During pregnancy, a woman’s body produces the hormone relaxin, which relaxes joints and ligaments. Loose joints and ligaments can make you more susceptible to injury, and the gradual widening of your hips will change your biomechanics and make your feet more likely to overpronate (roll excessively inwards). Easing gently into a run and stretching properly afterwards will help to prevent injuries, as will choosing shoes with increased stability and cushioning.
According to the National Childbirth Trust, during the first trimester of pregnancy you may experience increased tiredness, nausea, breast tenderness, pressure on your bladder and constipation. Many of the side effects of pregnancy are due to the sudden rush of hormones in your body. Yet many women surveyed by Dr Jaques report having ‘a wonderful time’ when running through- out their first trimester. Be sure to map out toilet stops along your route, wear a supportive bra and stop running if you feel too tired at this stage. Weeks 0-14 are crucial as far as your baby’s development goes. At week five the foundations of the brain and the spinal cord are growing, and at week six the head begins to form, followed by the chest and the abdomen. By the 10th week the heart will be pumping blood to all parts of the body and the internal organs will be functioning. Your ‘little runner’ is now completely formed, and just needs to grow.
From weeks 14-28 your pregnancy begins to show, and your breasts grow as milk-producing cells develop. Your pregnancy is now fully established and your baby is well formed; you should be feeling more energetic, and any naturally occurring sickness will lessen. Many women experience lower-back pain at this time due to the increased pressure on their pelvis; this may contribute to other unexpected pain such as knee strain. With the added weight your running gait may change, so be alert to terrain and traffic while running.
Properly formed, your baby now looks like a real human being – and behaves like one: moving limbs in response to stimulation from the brain and exercising his or her muscles. At any time between 18 and 22 weeks you may feel the baby moving.
During the last lap of pregnancy your weight-gain – finally – will begin to slow down. You may feel the need to use the loo more often as your uterus presses down on your bladder. You may also experience a shortness of breath and your feet may swell, making running quite taxing. Dr Jaques notes, “It would take a heroic woman who would consider running during this stage of pregnancy. Physically, it’s extremely challenging.” Concentrated weight gain at the bottom of the sternum and pubic bone makes it difficult biomechanically to run. Add to that the increased back pain, and running begins to seem a rather uncomfortable and painful – thgouhg not impossible – proposition. At this point it may be time to consider alternatives to running, such as swimming, cycling, low-impact aerobics or walking. At 28 weeks your baby will be about 14 inches long and will weigh about two pounds; he or she will be gaining weight rapidly, and from week 36 will put on around an ounce a day.
Getting back to your old routine
Returning to your pre-pregnancy running form largely depends upon two things: the type of birth you experience and your fitness level. In a normal vaginal birth – if too much blood wasn’t lost at delivery – a woman can most likely begin exercising again when she feels no pain. It’s advised to wait at least two days before beginning any aerobic exercise. According to Joan Samuelson’s Running for Women, exercise begun any sooner may increase bleeding and delay a full recovery.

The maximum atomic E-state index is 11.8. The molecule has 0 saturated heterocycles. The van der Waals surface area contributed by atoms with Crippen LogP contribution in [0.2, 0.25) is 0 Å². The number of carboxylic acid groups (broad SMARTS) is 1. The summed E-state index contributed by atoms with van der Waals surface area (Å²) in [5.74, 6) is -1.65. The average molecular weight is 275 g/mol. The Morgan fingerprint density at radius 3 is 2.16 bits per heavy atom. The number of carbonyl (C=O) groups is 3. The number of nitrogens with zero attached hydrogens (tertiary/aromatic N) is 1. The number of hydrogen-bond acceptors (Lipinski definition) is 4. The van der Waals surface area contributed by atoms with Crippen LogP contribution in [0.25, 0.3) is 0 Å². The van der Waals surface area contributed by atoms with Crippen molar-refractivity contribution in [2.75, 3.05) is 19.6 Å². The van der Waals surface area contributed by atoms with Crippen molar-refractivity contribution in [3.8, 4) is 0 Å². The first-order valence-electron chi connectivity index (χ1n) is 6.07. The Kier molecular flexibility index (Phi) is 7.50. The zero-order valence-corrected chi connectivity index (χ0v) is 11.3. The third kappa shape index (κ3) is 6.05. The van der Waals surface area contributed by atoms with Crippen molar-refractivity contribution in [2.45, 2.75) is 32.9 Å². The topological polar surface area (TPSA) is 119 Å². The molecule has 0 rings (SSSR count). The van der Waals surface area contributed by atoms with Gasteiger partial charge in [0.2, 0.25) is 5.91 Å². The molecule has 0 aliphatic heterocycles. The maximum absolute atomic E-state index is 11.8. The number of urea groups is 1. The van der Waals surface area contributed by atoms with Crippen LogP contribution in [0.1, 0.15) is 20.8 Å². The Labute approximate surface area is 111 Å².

If the birth was a Caesarean section, consult your obstetrician. Doctors say you should give yourself at least a week before any light exercise, and at least three weeks for intense exercise. Residual scarring and bleeding may interfere with your ability to return to proper form as soon as you may like. Remember to take it nice and slow. Low-impact exercises, such as walking and swimming, are good choices to ease you back into shape.
Dr Jaques explains that a woman may begin vigorous training from six weeks to three months following delivery – three months is more likely if there were any complications, but since everyone is different it’s important to listen to your own body and not to push it if you aren’t fully healed.
After pregnancy, the increased plasma volume in your bloodstream may spur on recovery. After being mentally starved of running, you may have an increased appetite for it. With less time on your hands now that your little one has arrived, concentrate on quality sessions, which lead to an improved running performance.
|Milking The System|
If you’ve decided to breastfeed your baby, then here’s some good news: it seems exercise does not affect the quality or quantity of a mother’s milk. That’s according to Fitness Matters, an informative, award-winning website dedicated in part to expectant athletes.
It’s been widely reported that breastfed babies are less likely to suffer from gastrointestinal problems, diarrhoea, respiratory problems, ear infections, pneumonia and food allergies, than formula-fed babies.
Although an American study reported that many babies refuse post-exercise milk because of high levels of lactic acid, experts at Fitness Matters contend that the study may be flawed, since the milk samples were given by bottle, and many breastfed babies simply won’t take a bottle if they’re not used to it.
Fitness Matters offers the following tips for women who run and choose to breastfeed their babies:
|Eight Golden Rules|
Here are the golden rules for any expectant runner:
Talk to your doctor or midwife
Train, don’t strain
Know when to say when
Consider your options
Dress for success